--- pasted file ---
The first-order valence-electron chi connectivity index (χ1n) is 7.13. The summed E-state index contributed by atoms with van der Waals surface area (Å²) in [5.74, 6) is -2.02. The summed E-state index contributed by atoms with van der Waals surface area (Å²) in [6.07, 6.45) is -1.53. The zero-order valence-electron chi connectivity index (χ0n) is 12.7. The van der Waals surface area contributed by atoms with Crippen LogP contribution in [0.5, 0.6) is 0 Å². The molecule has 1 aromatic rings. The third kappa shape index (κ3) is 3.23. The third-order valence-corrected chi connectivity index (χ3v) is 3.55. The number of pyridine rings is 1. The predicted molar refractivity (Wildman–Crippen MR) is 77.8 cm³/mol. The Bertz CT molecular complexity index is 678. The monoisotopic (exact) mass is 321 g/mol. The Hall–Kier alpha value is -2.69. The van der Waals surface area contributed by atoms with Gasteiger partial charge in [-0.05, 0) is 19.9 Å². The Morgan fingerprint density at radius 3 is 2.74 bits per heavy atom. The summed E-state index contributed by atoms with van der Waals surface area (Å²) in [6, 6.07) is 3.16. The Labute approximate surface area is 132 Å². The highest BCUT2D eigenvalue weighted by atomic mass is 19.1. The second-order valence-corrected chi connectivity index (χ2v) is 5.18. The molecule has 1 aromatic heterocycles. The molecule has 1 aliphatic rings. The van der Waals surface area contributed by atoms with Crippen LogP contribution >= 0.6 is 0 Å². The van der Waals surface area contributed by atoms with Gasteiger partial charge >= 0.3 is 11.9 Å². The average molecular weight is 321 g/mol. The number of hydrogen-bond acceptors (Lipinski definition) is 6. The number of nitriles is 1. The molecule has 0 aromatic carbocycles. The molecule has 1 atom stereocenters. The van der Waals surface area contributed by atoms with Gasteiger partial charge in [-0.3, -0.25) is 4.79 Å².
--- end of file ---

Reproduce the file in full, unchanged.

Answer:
The first-order valence-electron chi connectivity index (χ1n) is 7.13. The summed E-state index contributed by atoms with van der Waals surface area (Å²) in [5.74, 6) is -2.02. The summed E-state index contributed by atoms with van der Waals surface area (Å²) in [6.07, 6.45) is -1.53. The zero-order valence-electron chi connectivity index (χ0n) is 12.7. The van der Waals surface area contributed by atoms with Crippen LogP contribution in [0.5, 0.6) is 0 Å². The molecule has 1 aromatic rings. The third kappa shape index (κ3) is 3.23. The third-order valence-corrected chi connectivity index (χ3v) is 3.55. The number of pyridine rings is 1. The predicted molar refractivity (Wildman–Crippen MR) is 77.8 cm³/mol. The Bertz CT molecular complexity index is 678. The monoisotopic (exact) mass is 321 g/mol. The Hall–Kier alpha value is -2.69. The van der Waals surface area contributed by atoms with Gasteiger partial charge in [-0.05, 0) is 19.9 Å². The Morgan fingerprint density at radius 3 is 2.74 bits per heavy atom. The summed E-state index contributed by atoms with van der Waals surface area (Å²) in [6, 6.07) is 3.16. The Labute approximate surface area is 132 Å². The highest BCUT2D eigenvalue weighted by atomic mass is 19.1. The second-order valence-corrected chi connectivity index (χ2v) is 5.18. The molecule has 1 aromatic heterocycles. The molecule has 1 aliphatic rings. The van der Waals surface area contributed by atoms with Crippen LogP contribution >= 0.6 is 0 Å². The van der Waals surface area contributed by atoms with Gasteiger partial charge >= 0.3 is 11.9 Å². The average molecular weight is 321 g/mol. The number of hydrogen-bond acceptors (Lipinski definition) is 6. The number of nitriles is 1. The molecule has 0 aromatic carbocycles. The molecule has 1 atom stereocenters. The van der Waals surface area contributed by atoms with Gasteiger partial charge in [-0.3, -0.25) is 4.79 Å².